Statistically speaking, Manchester's city centre is THE place to be
Living AND working in the city centre? In the north-west, it may not be an unfulfilled dream anymore. The central districts of northern regional cities, as well as the immediate areas surrounding them, experienced a rapid population growth in the last two decades. And it’s Manchester which has the fastest growing city centre of all of them.
The Centre for Cities independent thinktank rates Manchester number one in population growth and jobs growth in the city centre from 2002 to 2015. The results of this report state Manchester’s population growth in this period was 149% and its jobs growth 84%. This urban renaissance is providing plenty of job opportunities and residential space for people living in and around the growing city and strives to shake off the poor reputation of the north. The city centres in the area are becoming increasingly vibrant and attractive to work and live in.
In the county of Greater Manchester, the population concentrates in or around big cities. A map below shows the population growth in Greater Manchester between 2002 and 2016.
The metropolitan borough itself grew by 26%, far exceeding the other neighbouring districts, but the overall population growth is also noteworthy. The population of Greater Manchester grew by 10.3% or by 259k in 14 years - from 2.52 million in 2002 to 2.78 million in 2016.
When we use smaller geographical units on the map, Bolton, Bury, Rochdale, Wigan, Manchester show the highest population growth. Notably, the area enclosed by the Manchester Salford inner relief route more than doubled its population since the beginning of this millennium (the highest growth is represented by dark green colour):
It can be also seen, the rural areas are much more likely to experience population decline rather than growth or they tend to keep their population numbers steady.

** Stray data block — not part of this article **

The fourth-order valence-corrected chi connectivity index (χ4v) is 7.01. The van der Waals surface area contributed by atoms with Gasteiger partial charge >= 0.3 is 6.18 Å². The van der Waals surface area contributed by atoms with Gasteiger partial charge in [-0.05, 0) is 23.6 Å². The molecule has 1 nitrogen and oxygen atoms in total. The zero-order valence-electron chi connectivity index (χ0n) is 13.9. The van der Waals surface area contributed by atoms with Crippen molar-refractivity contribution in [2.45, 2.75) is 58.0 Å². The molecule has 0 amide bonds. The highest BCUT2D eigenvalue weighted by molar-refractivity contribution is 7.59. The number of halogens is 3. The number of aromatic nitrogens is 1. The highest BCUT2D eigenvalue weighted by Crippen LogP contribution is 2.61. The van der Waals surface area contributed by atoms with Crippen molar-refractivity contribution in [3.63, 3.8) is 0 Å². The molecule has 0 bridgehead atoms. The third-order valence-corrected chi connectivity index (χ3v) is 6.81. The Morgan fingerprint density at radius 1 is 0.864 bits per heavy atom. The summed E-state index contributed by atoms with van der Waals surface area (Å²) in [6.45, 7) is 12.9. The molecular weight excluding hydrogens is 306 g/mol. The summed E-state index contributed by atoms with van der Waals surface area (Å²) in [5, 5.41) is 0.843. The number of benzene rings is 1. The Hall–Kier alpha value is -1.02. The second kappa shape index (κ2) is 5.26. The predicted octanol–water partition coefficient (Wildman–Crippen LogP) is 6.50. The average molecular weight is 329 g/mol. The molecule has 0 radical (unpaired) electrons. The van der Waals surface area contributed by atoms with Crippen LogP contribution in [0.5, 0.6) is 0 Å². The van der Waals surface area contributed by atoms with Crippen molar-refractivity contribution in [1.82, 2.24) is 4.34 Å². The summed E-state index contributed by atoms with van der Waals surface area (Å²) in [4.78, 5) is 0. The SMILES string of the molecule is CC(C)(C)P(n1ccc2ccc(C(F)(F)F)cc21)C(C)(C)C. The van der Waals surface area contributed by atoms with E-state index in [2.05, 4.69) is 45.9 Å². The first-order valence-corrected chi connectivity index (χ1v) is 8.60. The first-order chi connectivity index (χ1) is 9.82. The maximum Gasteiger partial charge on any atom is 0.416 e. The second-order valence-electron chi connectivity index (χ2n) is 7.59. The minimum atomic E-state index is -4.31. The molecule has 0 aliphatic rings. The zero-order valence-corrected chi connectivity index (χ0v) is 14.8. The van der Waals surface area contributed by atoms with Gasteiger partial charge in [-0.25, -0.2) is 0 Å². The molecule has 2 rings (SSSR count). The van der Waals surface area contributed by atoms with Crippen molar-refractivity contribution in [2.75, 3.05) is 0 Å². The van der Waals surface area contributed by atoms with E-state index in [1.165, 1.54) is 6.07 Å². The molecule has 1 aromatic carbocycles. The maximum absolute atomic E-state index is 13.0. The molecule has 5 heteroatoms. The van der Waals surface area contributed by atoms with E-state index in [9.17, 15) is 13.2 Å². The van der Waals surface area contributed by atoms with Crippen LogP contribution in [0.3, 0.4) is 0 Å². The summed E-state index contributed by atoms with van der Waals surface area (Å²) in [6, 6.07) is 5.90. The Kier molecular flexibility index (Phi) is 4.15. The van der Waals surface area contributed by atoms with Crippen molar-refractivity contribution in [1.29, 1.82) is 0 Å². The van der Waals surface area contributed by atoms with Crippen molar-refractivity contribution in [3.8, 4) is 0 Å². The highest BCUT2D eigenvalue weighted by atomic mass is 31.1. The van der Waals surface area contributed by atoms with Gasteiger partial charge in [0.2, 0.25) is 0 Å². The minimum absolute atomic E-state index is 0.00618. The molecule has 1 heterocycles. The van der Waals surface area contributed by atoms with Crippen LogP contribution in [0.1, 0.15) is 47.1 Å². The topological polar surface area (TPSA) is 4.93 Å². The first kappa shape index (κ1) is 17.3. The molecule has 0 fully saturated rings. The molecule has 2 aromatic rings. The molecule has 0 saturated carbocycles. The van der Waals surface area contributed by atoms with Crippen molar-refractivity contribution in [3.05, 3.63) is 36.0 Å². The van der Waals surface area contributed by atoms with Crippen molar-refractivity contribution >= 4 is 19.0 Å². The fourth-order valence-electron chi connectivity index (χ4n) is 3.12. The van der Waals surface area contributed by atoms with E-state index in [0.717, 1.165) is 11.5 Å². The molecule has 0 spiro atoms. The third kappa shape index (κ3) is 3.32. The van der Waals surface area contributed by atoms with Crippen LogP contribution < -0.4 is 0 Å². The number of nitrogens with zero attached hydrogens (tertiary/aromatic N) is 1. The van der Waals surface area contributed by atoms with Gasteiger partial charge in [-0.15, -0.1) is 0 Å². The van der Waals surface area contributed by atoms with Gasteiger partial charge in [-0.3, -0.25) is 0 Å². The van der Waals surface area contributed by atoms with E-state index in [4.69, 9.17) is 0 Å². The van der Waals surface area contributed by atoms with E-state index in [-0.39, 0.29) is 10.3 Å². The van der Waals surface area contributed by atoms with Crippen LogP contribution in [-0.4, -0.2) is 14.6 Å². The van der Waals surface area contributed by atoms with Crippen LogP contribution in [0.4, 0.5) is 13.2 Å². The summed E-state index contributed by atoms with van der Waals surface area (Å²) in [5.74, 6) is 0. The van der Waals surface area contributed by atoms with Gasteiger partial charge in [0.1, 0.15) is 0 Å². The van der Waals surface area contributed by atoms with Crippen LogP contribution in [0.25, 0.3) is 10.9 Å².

Of course, the north-south divide is not going to crumble that easily. The economic gap is expanding, and London surges ahead of the other regions. But Manchester has the potential to be one of the fastest growing and strongest performing cities in Britain, as its predicted economic growth of 2.4% every year until 2020 is high even compared to London’s.
There is a drawback of Manchester’s residential growth though. Property prices are rising as the city prioritises the residential development over commercial space development in the centre, warns The Centre for Cities thinktank. They suggest that more emphasis on building commercial and office spaces should be employed to balance the number of commercial and private in the city centre and subsequently further support Manchester’s growth.
Nevertheless, Manchester city centre and its neighbouring districts are now experiencing rapid growth of job and residential opportunities. And when clever decisions are made regarding the city planning, Manchester is well on its way for the “strongest performing city” title in the next 10 years as well.
Contains OS data © Crown copyright and database right 2017, National Statistics data © Crown copyright and database right 2017 . Datasource: Population estimates